As temperatures rise, so does the business at local ice cream stands.
“The heat drives them in,” said Keith Wren, owner of The Cone in West Chester. “Our store and trucks are very busy selling a lot of shaved ice and slushies.”
Wren said sales go up for the shaved ice when it gets really hot, but after the sun begins to go down, people still come out for cones, sundaes and banana boats.
Brian Connaughton, owner of Flub’s in Hamilton, Fairfield and Ross, has a theory about heat and ice cream sales.
“When it’s 85 degrees and beautiful outside, that’s when business is the busiest,” he said. “When it’s 89 degrees or higher, people will stay in until after 7 p.m. before they come out.”
He said the stores sell a lot of slushies, cones and floats, and for the past seven years, Flub’s has been selling shaved ice.
“We sell quite a bit of it, especially on hot days,” Connaughton said.
However, the Cyclone remains the biggest seller at all three locations.
On Sunday afternoon, one place where a lot of children were cooling off was at the Smith Park splash pad in Middletown.
“We come out here when it gets too hot because there is no access to a swimming pool,” said Shelly Thompson, a mother of four children. “It’s a good way to cool off on a hot day and it’s a good way for the kids to interact with other kids in the community.”
With temperatures expected to be close to 90 most of the week, keeping cool will be a priority for many people.
The Centers for Disease Control said staying cool and making simple changes in your fluid intake, activities and clothing during hot weather can help you remain safe and healthy.
The CDC said extreme heat — or a heat wave — occurs when the temperature reaches extremely high levels or when the combination of heat and humidity causes the air to become oppressive. Older adults, children, outside workers and people with disabilities are prone to heat stress, and extreme heat affects more males than females, according to the CDC.
According to the U.S. Environmental Protection Agency, between 1979 and 2014, the death rate as a result of exposure to heat generally hovered around 0.5 to 1 deaths per million people, with spikes in certain years. Overall, more than 9,000 Americans have died from heat-related causes since 1979, based on death certificates, according to the EPA.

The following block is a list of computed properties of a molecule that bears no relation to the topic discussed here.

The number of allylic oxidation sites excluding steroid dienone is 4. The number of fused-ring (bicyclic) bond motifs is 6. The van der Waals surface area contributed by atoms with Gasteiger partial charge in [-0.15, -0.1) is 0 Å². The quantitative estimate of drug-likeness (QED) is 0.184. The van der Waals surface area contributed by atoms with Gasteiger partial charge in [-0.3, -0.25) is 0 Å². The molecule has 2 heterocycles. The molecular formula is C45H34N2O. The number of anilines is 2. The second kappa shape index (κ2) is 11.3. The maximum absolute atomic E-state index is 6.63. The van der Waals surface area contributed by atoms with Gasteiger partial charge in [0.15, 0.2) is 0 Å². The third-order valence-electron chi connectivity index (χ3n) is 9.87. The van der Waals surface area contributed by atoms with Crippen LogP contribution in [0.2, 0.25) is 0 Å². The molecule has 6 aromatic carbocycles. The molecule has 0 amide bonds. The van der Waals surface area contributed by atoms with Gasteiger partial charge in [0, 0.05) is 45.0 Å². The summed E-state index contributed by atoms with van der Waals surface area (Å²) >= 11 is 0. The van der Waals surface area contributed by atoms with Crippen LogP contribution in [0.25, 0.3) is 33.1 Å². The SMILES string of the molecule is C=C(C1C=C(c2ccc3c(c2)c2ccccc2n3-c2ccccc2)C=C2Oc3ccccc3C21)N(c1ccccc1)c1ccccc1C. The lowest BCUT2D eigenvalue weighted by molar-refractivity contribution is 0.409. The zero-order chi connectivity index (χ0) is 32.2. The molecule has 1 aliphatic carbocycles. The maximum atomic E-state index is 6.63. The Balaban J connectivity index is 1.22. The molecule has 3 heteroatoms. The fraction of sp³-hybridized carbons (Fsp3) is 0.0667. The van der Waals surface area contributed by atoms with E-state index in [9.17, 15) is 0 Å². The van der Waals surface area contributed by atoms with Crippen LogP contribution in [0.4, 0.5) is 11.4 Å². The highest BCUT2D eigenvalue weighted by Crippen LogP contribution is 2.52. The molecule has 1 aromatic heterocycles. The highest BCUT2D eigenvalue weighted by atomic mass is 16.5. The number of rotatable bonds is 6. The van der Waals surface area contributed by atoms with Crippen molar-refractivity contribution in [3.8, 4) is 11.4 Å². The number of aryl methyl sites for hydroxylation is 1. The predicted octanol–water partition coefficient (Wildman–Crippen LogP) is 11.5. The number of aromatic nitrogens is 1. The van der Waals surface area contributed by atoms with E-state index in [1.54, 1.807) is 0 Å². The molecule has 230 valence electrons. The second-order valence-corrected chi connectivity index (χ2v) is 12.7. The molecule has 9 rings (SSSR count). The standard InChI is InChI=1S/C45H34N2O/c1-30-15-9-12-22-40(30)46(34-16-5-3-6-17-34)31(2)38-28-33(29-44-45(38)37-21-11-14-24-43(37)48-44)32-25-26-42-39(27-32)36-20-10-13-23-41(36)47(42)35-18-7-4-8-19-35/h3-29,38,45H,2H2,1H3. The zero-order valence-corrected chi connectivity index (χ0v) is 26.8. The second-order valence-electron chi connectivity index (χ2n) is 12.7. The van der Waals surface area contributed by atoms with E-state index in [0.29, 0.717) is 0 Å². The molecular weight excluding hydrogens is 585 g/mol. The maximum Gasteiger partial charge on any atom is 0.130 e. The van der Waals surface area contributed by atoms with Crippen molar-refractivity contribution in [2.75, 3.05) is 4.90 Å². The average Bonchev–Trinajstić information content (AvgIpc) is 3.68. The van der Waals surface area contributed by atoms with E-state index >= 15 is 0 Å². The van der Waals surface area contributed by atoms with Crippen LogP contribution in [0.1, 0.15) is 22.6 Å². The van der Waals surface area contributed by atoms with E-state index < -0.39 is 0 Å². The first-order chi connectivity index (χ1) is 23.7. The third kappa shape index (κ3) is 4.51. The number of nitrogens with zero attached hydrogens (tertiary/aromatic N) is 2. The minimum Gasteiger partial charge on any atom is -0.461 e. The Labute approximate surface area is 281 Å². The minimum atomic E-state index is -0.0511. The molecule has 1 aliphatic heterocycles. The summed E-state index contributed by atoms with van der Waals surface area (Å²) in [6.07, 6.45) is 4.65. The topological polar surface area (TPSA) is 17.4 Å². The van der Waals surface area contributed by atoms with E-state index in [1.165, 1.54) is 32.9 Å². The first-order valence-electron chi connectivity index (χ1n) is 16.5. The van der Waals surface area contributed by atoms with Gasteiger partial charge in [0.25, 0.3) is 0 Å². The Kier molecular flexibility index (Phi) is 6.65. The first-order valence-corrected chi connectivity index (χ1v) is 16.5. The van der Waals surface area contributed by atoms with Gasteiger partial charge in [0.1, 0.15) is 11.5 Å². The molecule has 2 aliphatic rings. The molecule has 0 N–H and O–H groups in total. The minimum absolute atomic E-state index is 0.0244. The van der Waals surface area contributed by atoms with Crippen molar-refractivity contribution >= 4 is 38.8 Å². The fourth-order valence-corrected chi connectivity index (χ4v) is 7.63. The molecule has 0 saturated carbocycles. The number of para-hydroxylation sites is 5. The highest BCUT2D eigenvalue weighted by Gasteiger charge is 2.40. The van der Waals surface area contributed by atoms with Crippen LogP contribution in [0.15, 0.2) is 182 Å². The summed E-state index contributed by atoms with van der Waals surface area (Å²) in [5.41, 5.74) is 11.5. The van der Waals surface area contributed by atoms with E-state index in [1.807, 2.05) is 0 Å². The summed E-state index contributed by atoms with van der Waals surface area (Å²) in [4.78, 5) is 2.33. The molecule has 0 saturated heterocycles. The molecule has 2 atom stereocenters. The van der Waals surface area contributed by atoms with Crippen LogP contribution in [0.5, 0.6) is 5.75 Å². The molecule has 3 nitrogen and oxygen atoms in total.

According to the CDC, people suffer heat-related illness when their bodies are unable to compensate and properly cool themselves. The body normally cools itself by sweating. But under some conditions, sweating just isn’t enough and a person’s body temperature quickly increases. Very high body temperatures may damage the brain or other vital organs, according to the CDC.
The CDC recommends at-risk people should stay in air conditioning to protect themselves from illnesses related to extreme heat. Those who do not have air conditioning in their homes should spend time in places with air conditioning such as a shopping mall, a library or other public buildings.
Tips for preventing heat-related illnesses
- Drink cool, nonalcoholic beverages and increase your fluid intake, regardless of your activity level.
- Drink more fluids (nonalcoholic), regardless of your activity level. Don’t wait until you’re thirsty to drink. Check with your doctor about how much you should drink while the weather is hot.
- Don’t drink liquids that contain alcohol or large amounts of sugar–these actually cause you to lose more body fluid. Also, avoid very cold drinks, because they can cause stomach cramps.
- Stay indoors and, if at all possible, stay in an air-conditioned place. If your home does not have air conditioning, go to the shopping mall or public library–even a few hours spent in air conditioning can help your body stay cooler when you go back into the heat. Call your local health department to see if there are any heat-relief shelters in your area.
- Electric fans may provide comfort, but when the temperature is in the high 90s, fans will not prevent heat-related illness.
- Take a cool shower or bath.
- Wear lightweight, light-colored, loose-fitting clothing.
- Never leave anyone or animals in a closed, parked vehicle.
- Limit your outdoor activity to morning and evening hours.
- Cut down on exercise. If you must exercise, drink two to four glasses of cool, nonalcoholic fluids each hour. A sports beverage can replace the salt and minerals you lose in sweat.
- Try to rest often in shady areas.
- Protect yourself from the sun by wearing a wide-brimmed hat, sunglasses and by putting on sunscreen of SPF 15 or higher that are labeled “broad spectrum” or “UVA/UVB protection.”
SOURCE: Centers for Disease Control